First of all, appearance in some instances is used as a determinant in deciding if someone is of superior character. The grandmother believes this to be true as seen by the great pains she takes to dress appropriately for the family trip to Florida. Though her wardrobe is one that is not particularly uncommon for the era, a few things are worthy of taking note. For instance, the" white" gloves, the hat with the "white" violets, the dress with the small "white" dots, as well as the collars and cuffs of "white" organdy are indicative of her belief that she is a righteous lady. O'Connor, obviously knowing that white is symbolic of purity and righteousness uses this color effectively to give the reader clues about the grandmother's perception of herself. The grandmother is careful to make sure that she is adorned appropriately just in case anyone sees her dead. If so, they would "know at once that she was a lady" (385). However, upon...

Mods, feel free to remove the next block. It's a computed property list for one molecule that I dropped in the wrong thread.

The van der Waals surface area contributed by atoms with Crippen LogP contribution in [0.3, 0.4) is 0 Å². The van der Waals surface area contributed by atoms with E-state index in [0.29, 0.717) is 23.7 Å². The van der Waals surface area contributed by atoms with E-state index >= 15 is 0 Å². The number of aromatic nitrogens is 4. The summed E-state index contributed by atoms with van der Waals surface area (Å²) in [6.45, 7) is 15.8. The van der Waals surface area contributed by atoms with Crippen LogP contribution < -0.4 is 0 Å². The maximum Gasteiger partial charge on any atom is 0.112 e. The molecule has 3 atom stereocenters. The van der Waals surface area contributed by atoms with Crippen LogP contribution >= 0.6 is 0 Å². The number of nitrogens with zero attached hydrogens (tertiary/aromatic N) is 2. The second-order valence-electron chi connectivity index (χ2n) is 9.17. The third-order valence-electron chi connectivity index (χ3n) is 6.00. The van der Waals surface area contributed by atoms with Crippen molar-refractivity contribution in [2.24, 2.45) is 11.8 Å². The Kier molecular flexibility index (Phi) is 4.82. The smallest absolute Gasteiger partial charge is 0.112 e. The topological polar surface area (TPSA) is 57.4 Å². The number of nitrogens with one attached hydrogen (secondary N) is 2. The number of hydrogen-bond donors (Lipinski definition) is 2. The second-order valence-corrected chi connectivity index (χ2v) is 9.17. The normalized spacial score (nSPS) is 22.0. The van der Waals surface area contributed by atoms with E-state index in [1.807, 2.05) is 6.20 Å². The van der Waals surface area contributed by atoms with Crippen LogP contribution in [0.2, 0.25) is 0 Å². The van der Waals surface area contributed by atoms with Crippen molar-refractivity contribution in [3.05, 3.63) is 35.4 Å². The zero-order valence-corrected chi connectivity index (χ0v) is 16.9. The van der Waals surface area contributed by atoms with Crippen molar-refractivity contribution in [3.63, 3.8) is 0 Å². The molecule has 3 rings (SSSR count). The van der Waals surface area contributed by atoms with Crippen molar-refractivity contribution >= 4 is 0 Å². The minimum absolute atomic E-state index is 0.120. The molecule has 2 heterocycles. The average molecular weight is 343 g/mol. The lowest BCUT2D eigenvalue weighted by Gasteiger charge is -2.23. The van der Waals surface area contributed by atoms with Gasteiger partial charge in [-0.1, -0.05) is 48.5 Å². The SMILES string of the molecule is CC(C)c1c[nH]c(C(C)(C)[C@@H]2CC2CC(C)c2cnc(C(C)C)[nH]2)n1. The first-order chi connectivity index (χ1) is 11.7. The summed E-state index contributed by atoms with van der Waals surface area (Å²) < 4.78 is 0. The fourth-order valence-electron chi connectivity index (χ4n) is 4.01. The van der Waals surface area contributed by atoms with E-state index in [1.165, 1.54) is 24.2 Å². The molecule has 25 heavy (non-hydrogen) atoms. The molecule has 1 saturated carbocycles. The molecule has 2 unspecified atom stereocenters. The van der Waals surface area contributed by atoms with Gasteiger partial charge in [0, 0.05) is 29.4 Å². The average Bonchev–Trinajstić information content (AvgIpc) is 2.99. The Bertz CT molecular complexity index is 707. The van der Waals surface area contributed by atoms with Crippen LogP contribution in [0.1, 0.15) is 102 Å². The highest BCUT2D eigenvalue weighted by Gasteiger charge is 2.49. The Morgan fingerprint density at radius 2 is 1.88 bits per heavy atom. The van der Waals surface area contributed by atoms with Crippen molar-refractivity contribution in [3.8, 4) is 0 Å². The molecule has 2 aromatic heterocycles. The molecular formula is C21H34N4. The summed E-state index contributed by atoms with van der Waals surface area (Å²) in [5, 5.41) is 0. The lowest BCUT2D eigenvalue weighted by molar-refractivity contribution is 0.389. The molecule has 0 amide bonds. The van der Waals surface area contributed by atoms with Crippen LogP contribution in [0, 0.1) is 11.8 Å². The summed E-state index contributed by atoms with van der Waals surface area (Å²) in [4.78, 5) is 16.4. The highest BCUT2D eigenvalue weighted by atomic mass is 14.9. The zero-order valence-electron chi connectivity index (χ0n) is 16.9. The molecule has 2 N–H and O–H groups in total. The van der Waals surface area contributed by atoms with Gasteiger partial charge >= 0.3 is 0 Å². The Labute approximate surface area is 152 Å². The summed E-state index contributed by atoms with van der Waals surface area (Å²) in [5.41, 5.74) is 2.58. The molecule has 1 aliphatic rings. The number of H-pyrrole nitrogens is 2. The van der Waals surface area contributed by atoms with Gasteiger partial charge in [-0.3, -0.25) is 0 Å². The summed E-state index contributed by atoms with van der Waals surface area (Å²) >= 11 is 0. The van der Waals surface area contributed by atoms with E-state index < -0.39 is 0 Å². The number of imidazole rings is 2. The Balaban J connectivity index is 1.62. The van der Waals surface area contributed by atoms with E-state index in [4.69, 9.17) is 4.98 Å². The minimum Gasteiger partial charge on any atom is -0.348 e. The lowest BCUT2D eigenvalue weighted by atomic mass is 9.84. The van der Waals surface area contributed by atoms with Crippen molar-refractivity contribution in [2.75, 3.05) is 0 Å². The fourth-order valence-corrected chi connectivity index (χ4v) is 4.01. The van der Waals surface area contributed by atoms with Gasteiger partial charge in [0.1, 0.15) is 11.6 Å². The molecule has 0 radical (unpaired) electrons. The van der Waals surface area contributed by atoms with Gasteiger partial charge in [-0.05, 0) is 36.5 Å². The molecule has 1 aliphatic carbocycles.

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...ly serve to keep her from seeing herself as she really is. The grandmother's manipulation is simply a dishonest approach to controlling her family. In the end these characteristics of the grandmother actually brought her to a place of physical death which is seen as a type of spiritual dying to one's self in order to embrace true righteousness by entering into a state of grace. Some insight can be gained from the Misfit's brief commentary on the life of the grandmother. "She would of been a good woman...if it had been somebody there to shoot her every minute of her life (395).
O'Connor, Flannery. "A Good Man Is Hard To Find." The Bedford Introduction to Literature. Ed. Michael Meyer. 6th ed. Boston: Bedford/St. Martin's, 2002. 384-395.
The Holy Bible. Iowa Falls, Iowa: World Bible Publishers
Webster's New Collegiate Dictionary. 1977 ed.
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